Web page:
The CZ 122 was the product of designer Stanislav Buran, who was not actually a designer, but the head of a manufacturing engineering section. The project began in the 1990s with the idea for a “simple and cheap” .22 rimfire pistol, to plug a longstanding gap in the CZ product line. But his initial design was a far cry from the pistol that finally reached production. The CZ 94, prototyped in 1994, looked much like any of the last century or so of sporting .22 automatics, with a hint of Woodsman or Hi-Standard ancestry, and a splash of modern Eurodesign:

The CZ 94 is described by Pazdera:

It was a simple and cheap pistol of the lower sporting category, usable for fun shooting or target practice. It had a fixed barrel, and unlocked (blowback) breech, a single-action trigger mechanism and an internal striker mechanism, The  magazine capacity in the final version was 10 rounds. Particularly unusual was the magazine release on the front side of the frame inside the trigger guard.

Buran continued to develop the idea of a simple, inexpensive rimfire pistol, with the help of Vojtech Anderle. It evolved through several prototypes. One thing that changed — a lot — was the magazine catch, which first moved to the classic Euro/Hi-Standard position at the base of the grip, and then to the classic Browning position at the junction of the trigger bow and the grip frame.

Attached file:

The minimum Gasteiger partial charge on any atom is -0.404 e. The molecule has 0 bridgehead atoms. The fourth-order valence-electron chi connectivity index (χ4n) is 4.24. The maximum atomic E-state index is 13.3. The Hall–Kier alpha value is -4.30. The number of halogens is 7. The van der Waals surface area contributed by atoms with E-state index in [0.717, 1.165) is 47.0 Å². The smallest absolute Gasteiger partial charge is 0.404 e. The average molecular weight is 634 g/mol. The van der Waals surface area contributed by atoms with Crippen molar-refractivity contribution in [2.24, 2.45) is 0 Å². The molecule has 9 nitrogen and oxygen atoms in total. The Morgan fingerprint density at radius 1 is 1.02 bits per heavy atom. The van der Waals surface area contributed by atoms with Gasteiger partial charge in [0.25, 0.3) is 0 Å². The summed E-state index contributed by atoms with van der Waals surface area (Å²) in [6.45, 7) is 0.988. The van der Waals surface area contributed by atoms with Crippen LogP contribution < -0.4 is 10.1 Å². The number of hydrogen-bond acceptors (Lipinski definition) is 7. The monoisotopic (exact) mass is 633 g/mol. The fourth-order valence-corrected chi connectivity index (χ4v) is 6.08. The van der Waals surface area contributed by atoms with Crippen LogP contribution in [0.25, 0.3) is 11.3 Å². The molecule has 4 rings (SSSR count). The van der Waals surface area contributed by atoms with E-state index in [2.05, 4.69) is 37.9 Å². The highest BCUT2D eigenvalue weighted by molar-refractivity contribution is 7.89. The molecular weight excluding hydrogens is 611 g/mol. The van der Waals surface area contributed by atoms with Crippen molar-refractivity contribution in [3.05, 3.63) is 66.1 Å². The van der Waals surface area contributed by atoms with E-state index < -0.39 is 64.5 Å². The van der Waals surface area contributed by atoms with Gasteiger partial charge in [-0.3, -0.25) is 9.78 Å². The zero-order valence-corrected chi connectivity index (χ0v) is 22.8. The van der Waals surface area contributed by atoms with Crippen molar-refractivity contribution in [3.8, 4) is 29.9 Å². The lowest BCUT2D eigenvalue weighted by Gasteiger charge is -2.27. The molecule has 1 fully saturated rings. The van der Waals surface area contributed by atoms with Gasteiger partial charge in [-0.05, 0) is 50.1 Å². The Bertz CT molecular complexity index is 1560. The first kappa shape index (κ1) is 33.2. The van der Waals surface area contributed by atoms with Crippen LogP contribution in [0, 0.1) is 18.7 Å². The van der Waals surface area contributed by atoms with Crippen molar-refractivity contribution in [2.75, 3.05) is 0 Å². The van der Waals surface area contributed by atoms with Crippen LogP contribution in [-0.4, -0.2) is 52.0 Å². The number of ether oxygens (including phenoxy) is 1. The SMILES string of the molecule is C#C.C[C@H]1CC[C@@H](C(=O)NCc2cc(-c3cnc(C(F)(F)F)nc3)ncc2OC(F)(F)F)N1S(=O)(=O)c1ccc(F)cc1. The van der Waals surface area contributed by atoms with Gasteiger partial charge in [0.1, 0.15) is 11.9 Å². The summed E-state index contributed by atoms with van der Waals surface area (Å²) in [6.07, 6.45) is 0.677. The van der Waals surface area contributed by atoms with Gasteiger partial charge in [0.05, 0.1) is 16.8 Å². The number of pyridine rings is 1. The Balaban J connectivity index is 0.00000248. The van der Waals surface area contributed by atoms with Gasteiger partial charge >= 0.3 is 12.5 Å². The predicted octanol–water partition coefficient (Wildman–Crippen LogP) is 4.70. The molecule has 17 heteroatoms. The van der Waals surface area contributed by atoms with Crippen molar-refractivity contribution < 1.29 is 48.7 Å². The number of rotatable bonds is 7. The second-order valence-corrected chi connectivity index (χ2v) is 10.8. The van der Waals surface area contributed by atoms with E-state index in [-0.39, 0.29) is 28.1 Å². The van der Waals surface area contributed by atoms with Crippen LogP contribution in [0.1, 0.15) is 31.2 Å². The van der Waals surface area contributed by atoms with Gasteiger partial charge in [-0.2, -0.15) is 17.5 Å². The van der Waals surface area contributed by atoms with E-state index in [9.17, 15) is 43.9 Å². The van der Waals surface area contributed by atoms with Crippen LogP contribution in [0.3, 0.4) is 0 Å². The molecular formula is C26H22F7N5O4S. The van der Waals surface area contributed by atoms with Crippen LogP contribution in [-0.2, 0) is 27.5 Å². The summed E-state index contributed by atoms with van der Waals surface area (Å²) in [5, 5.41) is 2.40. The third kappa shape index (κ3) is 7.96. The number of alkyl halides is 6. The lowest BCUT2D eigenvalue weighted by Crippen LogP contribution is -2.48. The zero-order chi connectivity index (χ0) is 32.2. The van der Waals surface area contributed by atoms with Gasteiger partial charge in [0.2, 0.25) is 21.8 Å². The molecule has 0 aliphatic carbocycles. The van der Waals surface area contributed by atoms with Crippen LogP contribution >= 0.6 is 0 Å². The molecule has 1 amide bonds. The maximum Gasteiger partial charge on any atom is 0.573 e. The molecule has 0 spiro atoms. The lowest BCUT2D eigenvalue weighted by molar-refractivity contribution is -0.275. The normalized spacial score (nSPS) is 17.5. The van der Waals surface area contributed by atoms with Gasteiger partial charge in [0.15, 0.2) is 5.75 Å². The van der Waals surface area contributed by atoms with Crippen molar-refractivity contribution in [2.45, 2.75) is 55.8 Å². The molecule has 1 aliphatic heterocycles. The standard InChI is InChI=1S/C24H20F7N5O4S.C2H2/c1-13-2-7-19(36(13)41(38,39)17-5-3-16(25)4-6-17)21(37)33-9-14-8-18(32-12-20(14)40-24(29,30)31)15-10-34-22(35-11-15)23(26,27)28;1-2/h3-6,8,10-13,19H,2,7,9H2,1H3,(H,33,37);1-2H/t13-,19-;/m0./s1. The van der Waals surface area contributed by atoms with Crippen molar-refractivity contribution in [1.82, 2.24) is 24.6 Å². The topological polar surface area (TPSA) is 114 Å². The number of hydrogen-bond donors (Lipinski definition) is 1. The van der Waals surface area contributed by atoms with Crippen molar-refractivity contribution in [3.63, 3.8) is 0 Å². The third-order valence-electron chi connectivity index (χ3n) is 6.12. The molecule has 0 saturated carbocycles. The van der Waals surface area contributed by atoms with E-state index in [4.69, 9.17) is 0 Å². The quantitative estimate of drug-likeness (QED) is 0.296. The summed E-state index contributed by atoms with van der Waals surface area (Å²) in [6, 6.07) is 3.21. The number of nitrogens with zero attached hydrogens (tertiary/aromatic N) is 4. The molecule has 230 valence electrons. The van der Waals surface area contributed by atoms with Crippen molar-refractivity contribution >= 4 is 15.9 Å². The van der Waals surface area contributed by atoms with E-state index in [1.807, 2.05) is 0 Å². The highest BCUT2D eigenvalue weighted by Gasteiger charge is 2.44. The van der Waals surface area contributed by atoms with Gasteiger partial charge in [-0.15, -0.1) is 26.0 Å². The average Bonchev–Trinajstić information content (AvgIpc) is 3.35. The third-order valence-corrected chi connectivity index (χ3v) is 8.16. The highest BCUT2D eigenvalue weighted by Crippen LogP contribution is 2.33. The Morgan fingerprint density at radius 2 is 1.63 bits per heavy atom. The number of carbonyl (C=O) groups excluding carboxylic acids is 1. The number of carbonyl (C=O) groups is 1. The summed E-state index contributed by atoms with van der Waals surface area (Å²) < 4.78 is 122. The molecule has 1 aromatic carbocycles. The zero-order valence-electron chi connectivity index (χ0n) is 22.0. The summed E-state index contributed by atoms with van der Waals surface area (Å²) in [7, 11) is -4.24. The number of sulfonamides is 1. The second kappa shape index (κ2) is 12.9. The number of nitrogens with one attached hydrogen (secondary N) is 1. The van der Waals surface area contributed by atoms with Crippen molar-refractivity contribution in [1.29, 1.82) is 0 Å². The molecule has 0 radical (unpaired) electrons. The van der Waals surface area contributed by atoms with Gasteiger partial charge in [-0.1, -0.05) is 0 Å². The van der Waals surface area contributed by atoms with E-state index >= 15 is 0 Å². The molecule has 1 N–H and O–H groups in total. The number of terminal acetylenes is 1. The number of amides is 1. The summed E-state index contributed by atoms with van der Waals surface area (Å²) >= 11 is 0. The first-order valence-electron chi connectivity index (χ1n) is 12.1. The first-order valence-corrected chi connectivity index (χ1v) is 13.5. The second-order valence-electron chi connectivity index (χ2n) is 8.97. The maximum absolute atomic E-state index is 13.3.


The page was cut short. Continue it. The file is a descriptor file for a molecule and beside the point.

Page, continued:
As you might expect for a design that began with a manufacturing engineer, production engineering and cost control were in the design mix from the start as CZ 94:

It’s assumed that for manufacturing, a frame of aluminum alloy or plastic, of which (the plastic) another set of parts might also be made. In addition, there was also expected to be frequent application of stamped sheet-metal parts (trigger, disconnector), and parts from the Kadet small-caliber adapter (barrel, extractor, firing pin, magazine) and from the standard CZ 75 model (hammer, sear).

In 1995, the pistol was extensively redesigned by industrial designer Vojtech Anderle, who drew six sketches, from which one was selected, leading to six more design studies based on that. The final styling was incorporated into the CZ 122.

In the CZ 122, compared to the CZ 94, the angle of the grip was changed to 108º,

The frame of the new model got a slide release. For that reason, the weapon got an old-fashioned magazine release at the base of the magazine well. The barrel was pressed or molded into the frame.